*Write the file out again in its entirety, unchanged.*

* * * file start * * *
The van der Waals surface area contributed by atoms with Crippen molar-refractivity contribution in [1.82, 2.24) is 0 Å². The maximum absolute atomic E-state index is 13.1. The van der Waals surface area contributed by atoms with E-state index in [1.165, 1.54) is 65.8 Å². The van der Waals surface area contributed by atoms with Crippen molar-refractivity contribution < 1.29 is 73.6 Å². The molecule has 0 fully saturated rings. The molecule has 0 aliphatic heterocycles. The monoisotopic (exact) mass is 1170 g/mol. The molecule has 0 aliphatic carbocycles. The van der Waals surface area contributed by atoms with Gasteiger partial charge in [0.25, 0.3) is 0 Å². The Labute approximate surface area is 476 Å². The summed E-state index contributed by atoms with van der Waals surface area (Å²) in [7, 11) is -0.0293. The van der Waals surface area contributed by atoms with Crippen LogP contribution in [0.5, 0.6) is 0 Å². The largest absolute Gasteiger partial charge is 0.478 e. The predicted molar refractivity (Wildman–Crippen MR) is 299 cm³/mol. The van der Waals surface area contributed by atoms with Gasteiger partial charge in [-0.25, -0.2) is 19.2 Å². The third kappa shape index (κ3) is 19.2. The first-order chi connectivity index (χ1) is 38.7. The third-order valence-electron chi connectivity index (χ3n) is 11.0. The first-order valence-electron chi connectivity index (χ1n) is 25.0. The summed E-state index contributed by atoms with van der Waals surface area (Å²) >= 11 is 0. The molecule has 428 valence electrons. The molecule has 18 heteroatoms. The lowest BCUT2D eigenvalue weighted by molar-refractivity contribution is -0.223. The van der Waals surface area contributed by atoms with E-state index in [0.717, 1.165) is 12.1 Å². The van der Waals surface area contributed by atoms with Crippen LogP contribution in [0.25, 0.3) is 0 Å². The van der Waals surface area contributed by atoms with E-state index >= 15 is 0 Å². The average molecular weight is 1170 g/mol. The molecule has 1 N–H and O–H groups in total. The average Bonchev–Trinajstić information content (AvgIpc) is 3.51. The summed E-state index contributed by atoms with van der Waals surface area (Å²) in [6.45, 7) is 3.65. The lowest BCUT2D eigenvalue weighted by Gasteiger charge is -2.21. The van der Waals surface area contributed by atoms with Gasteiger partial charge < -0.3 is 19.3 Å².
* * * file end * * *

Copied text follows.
The van der Waals surface area contributed by atoms with Crippen molar-refractivity contribution in [1.82, 2.24) is 0 Å². The maximum absolute atomic E-state index is 13.1. The van der Waals surface area contributed by atoms with E-state index in [1.165, 1.54) is 65.8 Å². The van der Waals surface area contributed by atoms with Crippen molar-refractivity contribution < 1.29 is 73.6 Å². The molecule has 0 fully saturated rings. The molecule has 0 aliphatic heterocycles. The monoisotopic (exact) mass is 1170 g/mol. The molecule has 0 aliphatic carbocycles. The van der Waals surface area contributed by atoms with Gasteiger partial charge in [0.25, 0.3) is 0 Å². The Labute approximate surface area is 476 Å². The summed E-state index contributed by atoms with van der Waals surface area (Å²) in [7, 11) is -0.0293. The van der Waals surface area contributed by atoms with Crippen LogP contribution in [0.5, 0.6) is 0 Å². The largest absolute Gasteiger partial charge is 0.478 e. The predicted molar refractivity (Wildman–Crippen MR) is 299 cm³/mol. The van der Waals surface area contributed by atoms with Gasteiger partial charge in [-0.25, -0.2) is 19.2 Å². The third kappa shape index (κ3) is 19.2. The first-order chi connectivity index (χ1) is 38.7. The third-order valence-electron chi connectivity index (χ3n) is 11.0. The first-order valence-electron chi connectivity index (χ1n) is 25.0. The summed E-state index contributed by atoms with van der Waals surface area (Å²) >= 11 is 0. The molecule has 428 valence electrons. The molecule has 18 heteroatoms. The lowest BCUT2D eigenvalue weighted by molar-refractivity contribution is -0.223. The van der Waals surface area contributed by atoms with E-state index in [0.717, 1.165) is 12.1 Å². The van der Waals surface area contributed by atoms with Crippen LogP contribution in [0.25, 0.3) is 0 Å². The van der Waals surface area contributed by atoms with E-state index >= 15 is 0 Å². The average molecular weight is 1170 g/mol. The molecule has 1 N–H and O–H groups in total. The average Bonchev–Trinajstić information content (AvgIpc) is 3.51. The summed E-state index contributed by atoms with van der Waals surface area (Å²) in [6.45, 7) is 3.65. The lowest BCUT2D eigenvalue weighted by Gasteiger charge is -2.21. The van der Waals surface area contributed by atoms with Gasteiger partial charge < -0.3 is 19.3 Å².